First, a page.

Archive for May, 2011

We wrote back in April about the impacts of an EU ruling which effectively includes demolition in the definition of development used to over-arch the EIA statute. Now if that all sounds like gobbledygook to you don’t worry, we’re going to explain… This places significant hurdles in front of the UK’s faltering construction industry, which already wrestles with an abundance of red tape.

…But what is EIA you ask?

It is a Directive which has been placed upon the UK through European Law. It requires a detailed assessment of the effects of appropriate development projects on the environment prior to development consent being granted. Quite importantly, the requirement to undergo an EIA, or an assessment into if an EIA is necessary is not discretionary for certain ‘types’ of development. If you are unsure on this point, please don’t hesitate to get in touch. The team at Prism is here to help!

The resulting document aims to ensure that the decision maker for a project makes a proper judgement in the full knowledge of any likely significant effects on the environment.

The task of undergoing an EIA is extremely procedural with a number of ‘hoops to be jumped through’ in order to satisfy the regulations. The most frequently referred to are Screening and Scoping. Screening is the process of determining if an EIA is necessary for an application and considers Schedule 1, 2 and 3 of the regulations. Scoping follows the screening in determining what needs to be included in the baseline assessment and analysis of the findings.

…and how is that Changing?

Prospective applicants can formally request the Local Planning Authority to undertake a Screening and Scoping opinion. The answers which result from such a request are fundamental and can, ultimately, undermine the work which follows if not completed correctly or to a satisfied standard. This change comes through the increasing threat of objectors mounting Judicial reviews.

On this point, the message is simple – to avoid the chance of Judicial Review quashing otherwise sound planning permissions, you must ensure that the evidence base on which a decision is given is sound, even if this has come from the Planning Authority themselves.

The second change shows its head through significant amount of case law developing on EIA. These developments have prompted Communities and Local Governments to undergo a consolidation of the EIA regulations 1999 along with some ‘tweaks’ to the statute. The consultation (which has now closed) can be found here.

These updated regulations are due late June early July (2011) but within the tweaks are some alarmingly profound changes to the thresholds of developments appearing in Schedule 2, within which Screening must be sought.

The proposed changes include:

  1. When submitting an application change/extend an existing development, the thresholds will be applied to the development as a whole once modified.
  2. Any change to a Schedule 1 development will be subject to its own EIA independently of whether the development is included in Schedule 1, 2 or 3.
  3. If an EIA Screening decision comes back negative (ie. Screening is not required) then the correct justification must be given, just as if the screening was required.
  4. If an application has been awarded outline permission but the EIA covers all the aspects of any matters reserved. It will no longer be necessary to re-consult on that same EIA.
  5. Changes to the threshold levels for wind farms to require EIA for the installation of more than 2 turbines; or where the total height of any turbine (including the rotor blade) exceeds 18 metres in height.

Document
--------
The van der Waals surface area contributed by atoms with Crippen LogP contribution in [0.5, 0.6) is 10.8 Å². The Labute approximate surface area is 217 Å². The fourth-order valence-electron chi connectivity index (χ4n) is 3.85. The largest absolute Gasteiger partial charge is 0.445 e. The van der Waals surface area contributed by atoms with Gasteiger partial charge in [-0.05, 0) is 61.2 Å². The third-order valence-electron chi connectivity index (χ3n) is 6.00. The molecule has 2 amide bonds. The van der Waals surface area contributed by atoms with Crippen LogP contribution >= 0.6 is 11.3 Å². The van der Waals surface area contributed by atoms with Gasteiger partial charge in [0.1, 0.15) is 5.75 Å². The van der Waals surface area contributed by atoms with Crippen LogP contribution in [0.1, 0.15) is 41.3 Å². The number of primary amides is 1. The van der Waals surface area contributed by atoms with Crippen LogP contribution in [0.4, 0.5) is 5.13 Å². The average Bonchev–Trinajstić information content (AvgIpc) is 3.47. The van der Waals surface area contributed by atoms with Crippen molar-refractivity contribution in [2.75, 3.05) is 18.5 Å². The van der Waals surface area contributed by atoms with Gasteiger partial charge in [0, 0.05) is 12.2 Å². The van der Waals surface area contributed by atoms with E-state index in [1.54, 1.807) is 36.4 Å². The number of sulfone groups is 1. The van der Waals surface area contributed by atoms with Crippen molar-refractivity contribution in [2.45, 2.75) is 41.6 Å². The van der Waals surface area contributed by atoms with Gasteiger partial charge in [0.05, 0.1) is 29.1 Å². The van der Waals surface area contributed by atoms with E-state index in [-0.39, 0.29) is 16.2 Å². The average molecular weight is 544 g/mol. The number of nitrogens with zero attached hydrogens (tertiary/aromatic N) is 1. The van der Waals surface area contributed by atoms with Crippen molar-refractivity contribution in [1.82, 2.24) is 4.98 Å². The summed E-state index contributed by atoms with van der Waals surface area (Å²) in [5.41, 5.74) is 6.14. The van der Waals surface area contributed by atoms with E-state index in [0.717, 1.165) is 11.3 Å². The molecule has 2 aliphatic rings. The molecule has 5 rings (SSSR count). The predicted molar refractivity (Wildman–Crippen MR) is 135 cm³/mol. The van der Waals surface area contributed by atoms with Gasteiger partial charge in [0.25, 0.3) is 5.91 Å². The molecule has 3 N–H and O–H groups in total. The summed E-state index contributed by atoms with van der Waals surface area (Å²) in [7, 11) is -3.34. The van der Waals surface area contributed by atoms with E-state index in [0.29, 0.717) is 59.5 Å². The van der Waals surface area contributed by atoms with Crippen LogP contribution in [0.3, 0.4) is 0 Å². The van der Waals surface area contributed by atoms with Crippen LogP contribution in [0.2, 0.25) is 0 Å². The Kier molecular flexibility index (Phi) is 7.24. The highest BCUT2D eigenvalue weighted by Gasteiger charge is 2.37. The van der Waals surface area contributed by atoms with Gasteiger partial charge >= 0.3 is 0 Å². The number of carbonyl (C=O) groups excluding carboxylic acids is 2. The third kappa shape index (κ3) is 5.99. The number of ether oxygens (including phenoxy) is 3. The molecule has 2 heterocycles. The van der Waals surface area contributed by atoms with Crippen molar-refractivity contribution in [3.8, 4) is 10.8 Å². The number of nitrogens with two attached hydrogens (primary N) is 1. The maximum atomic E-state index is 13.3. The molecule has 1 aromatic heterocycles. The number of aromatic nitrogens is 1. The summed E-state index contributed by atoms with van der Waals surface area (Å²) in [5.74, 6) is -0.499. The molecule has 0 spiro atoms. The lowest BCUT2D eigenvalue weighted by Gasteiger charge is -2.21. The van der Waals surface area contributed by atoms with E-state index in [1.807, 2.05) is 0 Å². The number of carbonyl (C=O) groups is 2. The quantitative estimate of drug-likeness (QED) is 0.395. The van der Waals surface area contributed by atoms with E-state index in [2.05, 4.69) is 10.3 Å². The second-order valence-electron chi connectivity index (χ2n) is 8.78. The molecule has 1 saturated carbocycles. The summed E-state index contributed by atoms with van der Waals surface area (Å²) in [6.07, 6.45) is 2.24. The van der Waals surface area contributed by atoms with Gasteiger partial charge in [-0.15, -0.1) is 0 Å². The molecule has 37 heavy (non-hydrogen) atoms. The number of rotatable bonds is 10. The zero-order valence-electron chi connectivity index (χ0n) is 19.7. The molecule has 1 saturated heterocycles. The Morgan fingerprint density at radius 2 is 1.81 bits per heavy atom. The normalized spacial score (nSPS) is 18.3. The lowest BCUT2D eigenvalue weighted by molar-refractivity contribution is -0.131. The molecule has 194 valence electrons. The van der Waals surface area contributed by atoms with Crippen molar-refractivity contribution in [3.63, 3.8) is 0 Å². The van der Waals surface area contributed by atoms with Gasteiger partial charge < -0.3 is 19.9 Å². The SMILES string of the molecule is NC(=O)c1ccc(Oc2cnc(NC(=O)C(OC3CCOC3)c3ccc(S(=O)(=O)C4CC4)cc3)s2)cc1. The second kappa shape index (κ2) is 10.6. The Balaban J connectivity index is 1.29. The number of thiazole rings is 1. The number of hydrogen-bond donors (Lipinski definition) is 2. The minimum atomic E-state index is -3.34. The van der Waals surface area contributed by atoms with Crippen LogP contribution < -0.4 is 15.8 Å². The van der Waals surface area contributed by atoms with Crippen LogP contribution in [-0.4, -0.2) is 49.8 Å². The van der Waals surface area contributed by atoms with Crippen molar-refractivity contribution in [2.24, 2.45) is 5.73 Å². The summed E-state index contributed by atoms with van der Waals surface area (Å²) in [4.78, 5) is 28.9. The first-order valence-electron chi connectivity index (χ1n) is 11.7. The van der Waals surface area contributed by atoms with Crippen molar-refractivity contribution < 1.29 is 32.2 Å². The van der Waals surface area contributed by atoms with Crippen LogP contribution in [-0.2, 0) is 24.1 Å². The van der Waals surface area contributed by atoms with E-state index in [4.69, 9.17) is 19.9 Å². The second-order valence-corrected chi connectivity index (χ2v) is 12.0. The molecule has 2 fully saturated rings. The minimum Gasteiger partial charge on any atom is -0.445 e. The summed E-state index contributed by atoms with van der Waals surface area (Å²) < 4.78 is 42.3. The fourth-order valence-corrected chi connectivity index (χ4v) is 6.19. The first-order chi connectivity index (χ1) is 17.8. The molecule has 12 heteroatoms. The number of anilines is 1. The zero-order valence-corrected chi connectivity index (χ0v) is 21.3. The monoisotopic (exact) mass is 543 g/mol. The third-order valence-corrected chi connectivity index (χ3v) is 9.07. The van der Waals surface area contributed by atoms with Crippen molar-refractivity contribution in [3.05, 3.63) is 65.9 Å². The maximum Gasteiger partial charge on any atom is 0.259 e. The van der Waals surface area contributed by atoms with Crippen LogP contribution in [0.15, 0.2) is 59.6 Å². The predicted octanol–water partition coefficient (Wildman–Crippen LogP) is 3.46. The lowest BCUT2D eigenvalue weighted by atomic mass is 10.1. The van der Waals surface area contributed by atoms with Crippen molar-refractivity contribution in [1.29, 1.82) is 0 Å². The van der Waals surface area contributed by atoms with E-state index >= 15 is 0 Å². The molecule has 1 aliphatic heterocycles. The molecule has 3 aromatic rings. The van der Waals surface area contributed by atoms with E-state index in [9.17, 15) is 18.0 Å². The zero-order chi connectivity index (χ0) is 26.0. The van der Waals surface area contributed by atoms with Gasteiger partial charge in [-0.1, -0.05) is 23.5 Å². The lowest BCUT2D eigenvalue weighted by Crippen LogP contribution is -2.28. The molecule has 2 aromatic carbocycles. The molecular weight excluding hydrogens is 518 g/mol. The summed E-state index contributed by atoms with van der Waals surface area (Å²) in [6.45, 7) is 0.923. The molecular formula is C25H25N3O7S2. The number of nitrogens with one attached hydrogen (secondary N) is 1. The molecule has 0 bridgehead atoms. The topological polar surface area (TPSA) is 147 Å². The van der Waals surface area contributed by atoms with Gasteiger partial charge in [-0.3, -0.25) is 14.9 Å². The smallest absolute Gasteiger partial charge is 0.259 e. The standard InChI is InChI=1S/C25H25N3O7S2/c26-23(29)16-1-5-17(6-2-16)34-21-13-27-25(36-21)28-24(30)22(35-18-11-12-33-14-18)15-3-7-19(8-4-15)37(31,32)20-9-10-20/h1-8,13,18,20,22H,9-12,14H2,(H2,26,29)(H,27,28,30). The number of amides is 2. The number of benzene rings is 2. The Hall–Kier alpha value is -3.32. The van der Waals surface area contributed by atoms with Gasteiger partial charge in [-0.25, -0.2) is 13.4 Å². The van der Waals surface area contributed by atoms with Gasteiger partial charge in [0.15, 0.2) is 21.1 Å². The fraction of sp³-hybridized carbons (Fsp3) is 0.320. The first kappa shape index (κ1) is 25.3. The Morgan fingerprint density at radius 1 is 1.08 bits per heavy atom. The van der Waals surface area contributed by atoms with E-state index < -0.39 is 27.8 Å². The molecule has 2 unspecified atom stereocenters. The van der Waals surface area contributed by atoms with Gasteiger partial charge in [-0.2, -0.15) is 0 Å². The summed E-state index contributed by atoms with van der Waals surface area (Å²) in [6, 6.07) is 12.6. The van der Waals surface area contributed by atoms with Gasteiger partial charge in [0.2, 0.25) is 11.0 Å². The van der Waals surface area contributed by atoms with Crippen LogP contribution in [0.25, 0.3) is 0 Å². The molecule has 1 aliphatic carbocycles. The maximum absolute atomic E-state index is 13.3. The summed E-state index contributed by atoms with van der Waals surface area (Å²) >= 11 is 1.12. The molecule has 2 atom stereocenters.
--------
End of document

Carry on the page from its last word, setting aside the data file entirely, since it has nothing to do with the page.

6. New development categories to be added to Schedule 1 and 2 as required through the recent EIA Directive 2009/31/EC

Planning applications are considered not from the point of view of the applicant but from the point of view of the occupiers of nearby properties and the wider public interest. You need to think about this at each stage of your application from writing, through public consultation to answering questions from planning officers… Here are a couple of examples to better illustrate the point;

  1. An applicant wishes to provide a first floor extension above the garage attached to his house to provide a fourth bedroom as he and his wife have three children. As the children have grown older it is no longer considered practical for two of the children to share a bedroom. This all seems very reasonable but it is not a concern that the local planning authority will pay any attention to. Their concern will be whether the proposed extension would unreasonably impact upon the privacy (through overlooking from windows) and outlook (the extension coming too close to the windows of nearby houses) of the occupiers of nearby houses. They would also consider whether the proposed extension would look incongruous (a flat roofed extension to a pitched roof house, or the extension projecting forwards such that it would look out of place in the street).
  2. An applicant owns a field 1 mile outside of a village where she used to keep her daughters’ two horses. The field includes a small pair of timber stables. The applicant’s daughter has lost interest in horse-riding as she has grown older and the horses were sold. The applicant and her husband have always wanted to live in the countryside and would like to build a two-bedroomed cottage for themselves on the land. The local planning authority’s first concern will be to protect the countryside for its own aesthetic and environmental values; generally resisting proposals for new houses in the countryside outside of villages and towns unless there is an exceptional reason why planning permission should be granted. An exceptional circumstance could be where the house is required to accommodate an essential farm worker. It would not include allowing the owner of a field to build a cottage to enable him to move out into the countryside to live.